In my riding, people are afraid, but not of catching the virus. They are worried about having no job to return to. They are concerned about losing their homes. Family businesses already stressed by more government regulation and the carbon tax are now faced with the prospect of having to close their doors permanently.
In the absence of a federal budget and no plan to reopen the economy, the public has lost confidence in this government. Canadians know the longer the federal government keeps us in lockdown, the worse the coming recession will be.
It's time for democracy to resume and for Parliament to return.
Mr. Chair, as Canadians turn inward to focus on the COVID-19 emergency, we must not forget about human rights abuses around the world.
I joined a virtual meeting of MPs from around the world, hosted by Parliamentarians for Global Action, to establish a parliamentary rapid response team, a network of MPs who will speak out when MPs elsewhere in the world are arrested or face violence or rollbacks of democracy.
Urgent action alerts have already been issued regarding the Malaysian government, which has closed Parliament to avoid a vote of confidence. Another alert was issued yesterday on the intimidation of parliamentarians in El Salvador.
Consider, when putting on your COVID-19 face masks, the MPs around the world who are literally silenced, jailed and isolated just for speaking out on human rights.
Parliamentarians are on the front lines of democracy. Working together, we have a very strong voice.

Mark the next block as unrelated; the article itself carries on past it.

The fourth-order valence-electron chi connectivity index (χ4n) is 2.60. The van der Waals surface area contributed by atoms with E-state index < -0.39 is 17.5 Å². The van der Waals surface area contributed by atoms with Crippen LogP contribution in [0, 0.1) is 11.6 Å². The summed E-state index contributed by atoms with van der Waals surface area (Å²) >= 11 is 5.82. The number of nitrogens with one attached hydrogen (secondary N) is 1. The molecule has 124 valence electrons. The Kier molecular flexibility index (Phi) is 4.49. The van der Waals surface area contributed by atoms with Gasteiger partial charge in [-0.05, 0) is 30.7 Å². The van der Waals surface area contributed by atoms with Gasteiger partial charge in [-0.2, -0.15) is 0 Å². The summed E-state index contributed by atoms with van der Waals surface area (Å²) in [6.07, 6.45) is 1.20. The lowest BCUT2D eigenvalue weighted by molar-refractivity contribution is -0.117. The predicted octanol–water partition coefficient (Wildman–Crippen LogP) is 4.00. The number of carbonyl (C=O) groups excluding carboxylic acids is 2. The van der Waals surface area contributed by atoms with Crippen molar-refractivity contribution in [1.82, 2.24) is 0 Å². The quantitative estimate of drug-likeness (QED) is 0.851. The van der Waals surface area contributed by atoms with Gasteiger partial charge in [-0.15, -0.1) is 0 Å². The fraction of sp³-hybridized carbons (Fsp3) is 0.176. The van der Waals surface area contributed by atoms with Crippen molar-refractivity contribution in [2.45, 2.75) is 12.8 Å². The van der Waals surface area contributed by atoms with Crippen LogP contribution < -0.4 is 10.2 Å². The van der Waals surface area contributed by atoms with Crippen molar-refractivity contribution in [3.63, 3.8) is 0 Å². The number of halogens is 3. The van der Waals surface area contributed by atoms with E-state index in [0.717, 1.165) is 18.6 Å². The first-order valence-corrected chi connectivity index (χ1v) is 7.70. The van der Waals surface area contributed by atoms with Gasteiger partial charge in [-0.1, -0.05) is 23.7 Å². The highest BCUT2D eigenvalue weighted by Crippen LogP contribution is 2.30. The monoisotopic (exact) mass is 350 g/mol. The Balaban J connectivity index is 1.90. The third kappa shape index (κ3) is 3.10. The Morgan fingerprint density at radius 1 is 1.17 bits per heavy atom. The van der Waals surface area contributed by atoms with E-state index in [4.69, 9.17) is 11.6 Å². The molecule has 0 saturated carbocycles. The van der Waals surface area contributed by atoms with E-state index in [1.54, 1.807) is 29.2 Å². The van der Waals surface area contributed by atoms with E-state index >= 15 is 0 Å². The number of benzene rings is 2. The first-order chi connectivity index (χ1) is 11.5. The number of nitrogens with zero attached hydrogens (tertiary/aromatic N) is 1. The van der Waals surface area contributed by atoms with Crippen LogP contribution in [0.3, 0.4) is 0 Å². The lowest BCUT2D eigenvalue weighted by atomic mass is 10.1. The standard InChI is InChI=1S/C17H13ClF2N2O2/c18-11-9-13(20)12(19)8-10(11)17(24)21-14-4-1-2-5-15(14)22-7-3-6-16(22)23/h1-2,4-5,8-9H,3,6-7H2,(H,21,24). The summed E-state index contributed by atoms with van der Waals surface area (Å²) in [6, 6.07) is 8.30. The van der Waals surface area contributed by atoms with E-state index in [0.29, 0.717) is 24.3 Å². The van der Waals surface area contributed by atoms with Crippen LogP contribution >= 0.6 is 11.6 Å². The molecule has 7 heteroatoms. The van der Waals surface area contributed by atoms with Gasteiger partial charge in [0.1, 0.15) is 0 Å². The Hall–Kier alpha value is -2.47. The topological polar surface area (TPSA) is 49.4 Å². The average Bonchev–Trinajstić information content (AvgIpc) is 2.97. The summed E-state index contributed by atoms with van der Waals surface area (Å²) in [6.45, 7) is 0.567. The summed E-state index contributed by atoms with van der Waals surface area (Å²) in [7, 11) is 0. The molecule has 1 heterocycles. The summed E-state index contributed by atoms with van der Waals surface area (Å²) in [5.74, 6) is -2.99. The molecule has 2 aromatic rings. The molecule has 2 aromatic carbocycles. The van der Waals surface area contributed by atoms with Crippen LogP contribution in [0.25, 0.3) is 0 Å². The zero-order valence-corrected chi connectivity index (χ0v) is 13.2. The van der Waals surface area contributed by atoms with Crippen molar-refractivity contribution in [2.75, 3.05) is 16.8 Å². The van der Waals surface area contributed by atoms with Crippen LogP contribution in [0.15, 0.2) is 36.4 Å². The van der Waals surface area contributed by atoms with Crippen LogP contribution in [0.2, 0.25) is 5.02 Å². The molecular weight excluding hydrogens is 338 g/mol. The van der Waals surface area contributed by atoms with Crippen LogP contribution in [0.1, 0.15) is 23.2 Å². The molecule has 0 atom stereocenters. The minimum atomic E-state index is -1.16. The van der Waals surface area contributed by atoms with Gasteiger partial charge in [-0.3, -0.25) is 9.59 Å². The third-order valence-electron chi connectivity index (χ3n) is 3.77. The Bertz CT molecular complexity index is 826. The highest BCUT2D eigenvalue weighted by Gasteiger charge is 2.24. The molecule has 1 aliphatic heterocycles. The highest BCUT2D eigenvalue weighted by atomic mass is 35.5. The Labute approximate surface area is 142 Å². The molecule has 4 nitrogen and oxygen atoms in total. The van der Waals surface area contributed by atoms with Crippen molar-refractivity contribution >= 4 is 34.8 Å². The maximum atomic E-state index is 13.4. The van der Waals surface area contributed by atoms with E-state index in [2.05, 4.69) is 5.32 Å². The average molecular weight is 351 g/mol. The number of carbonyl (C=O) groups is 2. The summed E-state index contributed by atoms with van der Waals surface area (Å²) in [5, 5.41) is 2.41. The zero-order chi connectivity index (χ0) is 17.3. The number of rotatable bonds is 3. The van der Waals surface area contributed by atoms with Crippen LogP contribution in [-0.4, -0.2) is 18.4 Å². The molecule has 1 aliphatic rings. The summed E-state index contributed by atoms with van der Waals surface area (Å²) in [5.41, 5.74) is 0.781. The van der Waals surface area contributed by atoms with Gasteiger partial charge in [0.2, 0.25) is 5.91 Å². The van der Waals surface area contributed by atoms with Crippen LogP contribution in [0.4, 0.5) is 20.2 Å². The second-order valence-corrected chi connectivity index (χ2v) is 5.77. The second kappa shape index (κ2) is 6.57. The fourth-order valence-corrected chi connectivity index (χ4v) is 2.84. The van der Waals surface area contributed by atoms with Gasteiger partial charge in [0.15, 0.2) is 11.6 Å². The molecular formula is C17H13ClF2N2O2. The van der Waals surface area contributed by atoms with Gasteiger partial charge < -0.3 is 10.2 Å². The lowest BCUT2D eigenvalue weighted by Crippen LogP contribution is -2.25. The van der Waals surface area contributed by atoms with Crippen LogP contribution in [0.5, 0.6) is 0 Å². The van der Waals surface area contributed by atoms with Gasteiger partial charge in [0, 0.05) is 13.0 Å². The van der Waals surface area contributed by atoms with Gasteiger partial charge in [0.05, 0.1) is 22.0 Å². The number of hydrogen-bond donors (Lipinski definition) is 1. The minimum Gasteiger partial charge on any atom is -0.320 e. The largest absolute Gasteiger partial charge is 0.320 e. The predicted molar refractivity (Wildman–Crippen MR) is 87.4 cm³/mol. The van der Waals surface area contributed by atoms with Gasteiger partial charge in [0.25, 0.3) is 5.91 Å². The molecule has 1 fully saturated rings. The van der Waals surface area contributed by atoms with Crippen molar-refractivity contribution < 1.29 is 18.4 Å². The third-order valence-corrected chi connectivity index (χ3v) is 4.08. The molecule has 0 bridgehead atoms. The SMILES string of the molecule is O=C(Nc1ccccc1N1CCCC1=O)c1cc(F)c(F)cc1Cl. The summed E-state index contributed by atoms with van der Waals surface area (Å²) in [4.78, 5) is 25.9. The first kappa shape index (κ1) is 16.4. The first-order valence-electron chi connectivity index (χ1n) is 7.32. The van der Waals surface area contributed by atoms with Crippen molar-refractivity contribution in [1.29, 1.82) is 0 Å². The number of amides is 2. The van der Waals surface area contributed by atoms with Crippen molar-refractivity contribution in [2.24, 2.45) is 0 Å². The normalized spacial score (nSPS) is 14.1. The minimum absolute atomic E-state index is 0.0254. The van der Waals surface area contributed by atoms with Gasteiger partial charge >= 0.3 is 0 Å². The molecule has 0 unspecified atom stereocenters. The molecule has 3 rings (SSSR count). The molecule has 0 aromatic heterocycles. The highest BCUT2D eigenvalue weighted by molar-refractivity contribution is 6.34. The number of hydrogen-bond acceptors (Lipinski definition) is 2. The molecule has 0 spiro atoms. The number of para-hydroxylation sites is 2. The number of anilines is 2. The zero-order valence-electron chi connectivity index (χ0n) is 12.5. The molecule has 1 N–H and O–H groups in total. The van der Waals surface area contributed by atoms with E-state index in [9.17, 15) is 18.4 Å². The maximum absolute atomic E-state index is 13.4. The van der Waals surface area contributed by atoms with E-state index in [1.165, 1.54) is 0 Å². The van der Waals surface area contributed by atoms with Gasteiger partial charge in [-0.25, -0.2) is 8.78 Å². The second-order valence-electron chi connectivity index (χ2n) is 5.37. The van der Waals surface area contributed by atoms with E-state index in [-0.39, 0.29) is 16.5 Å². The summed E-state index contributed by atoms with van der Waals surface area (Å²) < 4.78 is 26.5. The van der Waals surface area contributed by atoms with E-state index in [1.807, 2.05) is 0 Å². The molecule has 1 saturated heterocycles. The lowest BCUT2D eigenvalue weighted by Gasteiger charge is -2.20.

Mr. Chair, the Canada Economic Development Agency, or CED, has traditionally contributed to the development and diversification of the economy in the regions.
Yesterday, the government announced $71 million for SMEs in the regions of Quebec, even though this money had already been announced on May 13, 2020. The icing on the cake is that the minister is taking the money intended for the regions through the regional relief and recovery fund and giving it to Montreal.
Of course, we must be sorry about the major economic impact that the big cities have suffered during the pandemic, but it's inconceivable that subsidies for the regions would be taken away and given to the big cities. It's like stealing from Peter to pay Paul.
According to the government, Montreal's financial health has a direct impact on that of the regions. The regions need winning conditions to attract private investment. The CED must be more flexible to better meet rural needs. That's a win-win situation for Montreal.